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At the age of twelve, Josephine Best had dreamed of being a hairdresser. Now, five years later, her dream had come true. She'd been styling hair since ten this morning, however, and the dream seemed more like a nightmare. Her feet were numb, her shoulders and back ached and the tips of her fingers were singed and tender from handling hot hair and even hotter curling irons. There was to be a big gathering at the church tonight to raise relief funds for the war effort, and every woman in town wanted her hair done; Josephine had serviced fifteen customers since opening up. Although many of the ladies had made appointments, others had simply rushed in with the hope that Jojo, as she was affectionately known to family and friends, would squeeze them in. In retrospect, Jo wished she hadn't been so accommodating. If she hadn't, she'd be at home now with her feet up, enjoying dinner with her mama, and Jo's sister-in-law, Belle. Jo had planned on spending a leisurely afternoon getting ready for tonight's festivities. Instead, she was putting curls in the sparse, graying hair of her last customer, Mrs. Harriet Donovan, a woman Jo didn't particularly care for because the widow Donovan never had a good word to say about anyone or anything.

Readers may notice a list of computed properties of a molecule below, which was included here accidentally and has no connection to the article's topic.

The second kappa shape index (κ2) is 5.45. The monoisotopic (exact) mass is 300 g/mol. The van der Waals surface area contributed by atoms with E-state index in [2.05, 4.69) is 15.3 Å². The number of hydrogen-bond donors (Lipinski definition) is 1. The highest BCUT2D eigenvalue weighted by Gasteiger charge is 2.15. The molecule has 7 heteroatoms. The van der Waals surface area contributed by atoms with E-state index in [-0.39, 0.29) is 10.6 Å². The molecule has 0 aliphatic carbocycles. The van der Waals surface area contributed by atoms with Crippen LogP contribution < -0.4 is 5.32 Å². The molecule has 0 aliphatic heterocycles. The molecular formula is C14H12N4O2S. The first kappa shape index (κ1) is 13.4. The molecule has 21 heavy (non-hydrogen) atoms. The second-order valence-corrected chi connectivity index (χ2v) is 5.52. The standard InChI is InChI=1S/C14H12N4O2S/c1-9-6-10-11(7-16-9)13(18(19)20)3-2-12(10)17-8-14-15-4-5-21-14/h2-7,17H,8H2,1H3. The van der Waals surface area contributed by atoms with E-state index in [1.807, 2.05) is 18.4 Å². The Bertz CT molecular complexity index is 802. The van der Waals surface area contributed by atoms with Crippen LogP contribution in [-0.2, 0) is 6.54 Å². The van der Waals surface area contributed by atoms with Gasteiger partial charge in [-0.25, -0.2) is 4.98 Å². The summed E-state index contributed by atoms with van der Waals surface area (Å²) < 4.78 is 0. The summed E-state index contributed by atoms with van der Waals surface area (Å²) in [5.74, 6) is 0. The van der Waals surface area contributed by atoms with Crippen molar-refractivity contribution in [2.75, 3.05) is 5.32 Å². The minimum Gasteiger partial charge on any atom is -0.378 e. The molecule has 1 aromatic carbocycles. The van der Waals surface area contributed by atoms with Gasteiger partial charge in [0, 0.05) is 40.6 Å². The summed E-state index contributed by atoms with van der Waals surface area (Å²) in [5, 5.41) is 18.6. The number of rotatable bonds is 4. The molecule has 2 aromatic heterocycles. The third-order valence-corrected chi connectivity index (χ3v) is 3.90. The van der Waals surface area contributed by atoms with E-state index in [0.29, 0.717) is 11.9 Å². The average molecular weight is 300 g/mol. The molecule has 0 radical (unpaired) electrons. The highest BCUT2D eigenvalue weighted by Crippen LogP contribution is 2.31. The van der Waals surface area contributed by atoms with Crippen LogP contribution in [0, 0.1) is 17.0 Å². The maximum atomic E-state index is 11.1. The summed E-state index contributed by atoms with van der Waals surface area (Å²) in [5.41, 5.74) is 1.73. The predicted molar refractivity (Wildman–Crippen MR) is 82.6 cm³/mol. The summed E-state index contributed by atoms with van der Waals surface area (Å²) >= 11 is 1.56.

"So, Josephine, I hear your friend Trudy's become engaged."
Jo eased the hot curling iron out of the curl and set the iron back on the brazier. "Yes, ma'am. She is. She and Bert are getting married next June. I'm sure they will be very happy." Jo used a comb to section off a small piece of Mrs. Donovan's hair, then fed the lock to the curling iron.
"And what about you?" Mrs. Donovan asked. "When are you going to marry?"
Jo had no trouble hearing the censure in Mrs. Donovan's tone. Jo and Trudy Carr had been best friends since the age of six, and now that Trudy's marriage plans were common knowledge everyone in town seemed to think Jo should be heading to the altar next. Never mind that Jojo had no beau, nor any desire to beat the bushes until she found one. Jo had plans for a career; she wanted to be a woman of business, not a wife and motherAt least not now. But when she attempted to explain her ambitions to those outside her immediate family, all she received in response were pitying looks, as if she were lacking in some way. "I'm not looking to marry anyone right now, Mrs. Donovan."
"Why not? Every other young woman your age certainly is."
Jo bit back her response. She'd been raised to respect her elders, even ones as nosy as Mrs. Donovan. So ignoring the rude question, Jo set the last curl, then put the iron down. After a few whisks of the comb and brush, she had Mrs. Donovan set for tonight's affair.
Jo handed Mrs. Donovan the mirror.